Monthly Archives: March 2008

Underdogs and Overreactions

The comic-book industry was agog at the news last week of Jerry Siegel’s family’s success in its legal fight to regain some copyright control over Superman and some contents of the classic Action Comics #1. Others have commented at length about the decision and what it means for comics, so there’s really no need for me to repeat what’s been stated eloquently (or in the case of some message-board posters, rudely and ignorantly). Besides, the story is far from over. It’s highly doubtful that Time Warner would capitulate in a battle over such a lucrative cash cow from distant Krypton. An appeal is no doubt in the works, regardless of whether or not the appellants have a spandex-clad leg to stand on.

The Siegel ruling is certainly historic for the world of comics, and it may be an important precedent beyond our little corner of pop culture. While creators’ rights have been a topic of discussion for industry insiders and enthusiasts of our little medium for a couple of decades now at least, it’s a notion that’s perhaps never been more prominent in the collective consciousness of Western culture. It was only a few months ago that the Writers Guild of America strike came to end, and that job action impacted just about every household in North America. It wasn’t in any real way that matters, but the public became away of creator rights as a broader principle.

Continue reading… →

Quick Critiques – March 30, 2008

All-Star Superman #10 (DC Comics/All-Star imprint)
by Grant Morrison, Frank Quitely & Jamie Grant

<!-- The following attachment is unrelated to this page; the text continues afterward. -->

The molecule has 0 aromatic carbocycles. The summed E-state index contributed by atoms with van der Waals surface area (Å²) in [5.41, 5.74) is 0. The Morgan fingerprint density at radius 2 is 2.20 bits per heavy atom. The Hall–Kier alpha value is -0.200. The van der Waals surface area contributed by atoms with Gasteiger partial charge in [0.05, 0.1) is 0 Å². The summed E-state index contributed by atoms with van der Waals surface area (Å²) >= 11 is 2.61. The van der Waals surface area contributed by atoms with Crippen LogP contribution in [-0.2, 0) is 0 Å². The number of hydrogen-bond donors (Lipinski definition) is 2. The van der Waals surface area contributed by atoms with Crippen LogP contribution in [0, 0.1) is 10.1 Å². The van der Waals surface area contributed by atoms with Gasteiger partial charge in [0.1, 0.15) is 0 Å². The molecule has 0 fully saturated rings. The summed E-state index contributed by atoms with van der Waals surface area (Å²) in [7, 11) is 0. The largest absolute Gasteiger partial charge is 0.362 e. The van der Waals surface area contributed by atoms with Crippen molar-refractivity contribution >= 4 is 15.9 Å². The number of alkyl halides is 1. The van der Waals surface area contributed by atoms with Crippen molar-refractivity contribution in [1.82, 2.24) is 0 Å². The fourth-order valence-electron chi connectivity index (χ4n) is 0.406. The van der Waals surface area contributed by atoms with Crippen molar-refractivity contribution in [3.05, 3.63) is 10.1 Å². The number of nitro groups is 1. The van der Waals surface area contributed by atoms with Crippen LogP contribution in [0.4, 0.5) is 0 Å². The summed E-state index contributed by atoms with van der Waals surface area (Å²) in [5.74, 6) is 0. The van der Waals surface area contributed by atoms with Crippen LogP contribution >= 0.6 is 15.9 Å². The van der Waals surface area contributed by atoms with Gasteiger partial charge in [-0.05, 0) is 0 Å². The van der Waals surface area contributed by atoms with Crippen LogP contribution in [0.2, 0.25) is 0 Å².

This series has been almost universally praised since its debut; the Eisner blurb on the cover is the tip of the iceberg. Some critics felt Morrison’s recent Bizarro story, though entertaining, didn’t boast the same strength as previous issues. With this episode, he returns to the main storyline — Superman’s impending death, and he does so in a surprisingly touching way. This issue is filled with impossible feats of science-fiction, alien culture clashes and rampaging robots. And even with all of those dazzling, wondrous elements, there’s an undeniable undercurrent of emotion. Superman’s determination is accompanied by a quieter sense of sadness about his plight. He seems not so much afraid of death but mournful of what he’ll leave unaccomplished and the pain his demise may cause others. The inclusion of the citizenship of the Bottle City of Kandor carries with it the potential for throwing off casual readers, but Morrison’s script manages to provide just enough exposition for those less familiar with Super-lore to get what they need. Perhaps the most impressive aspect of Morrison’s script is how he transforms our own mundane world and its long history into something magical, depicting it as a magical creation. I love how the story comes full circle as well, bringing an interesting metatextual element into play. Quitely’s artwork casts the Man of Steel as an all-powerful god, and it’s fitting, given the experiment that unfolds in his Fortress of Solitude. Quitely’s style is certainly over the top, so he exaggerated the weakness the title character experiences as well. It’s effective, as it drives home the notion of the urgency at play. That’s not easy to do; the readership knows Superman won’t die, not really. But the creators open the door to the possibility that this incarnation just might. 9/10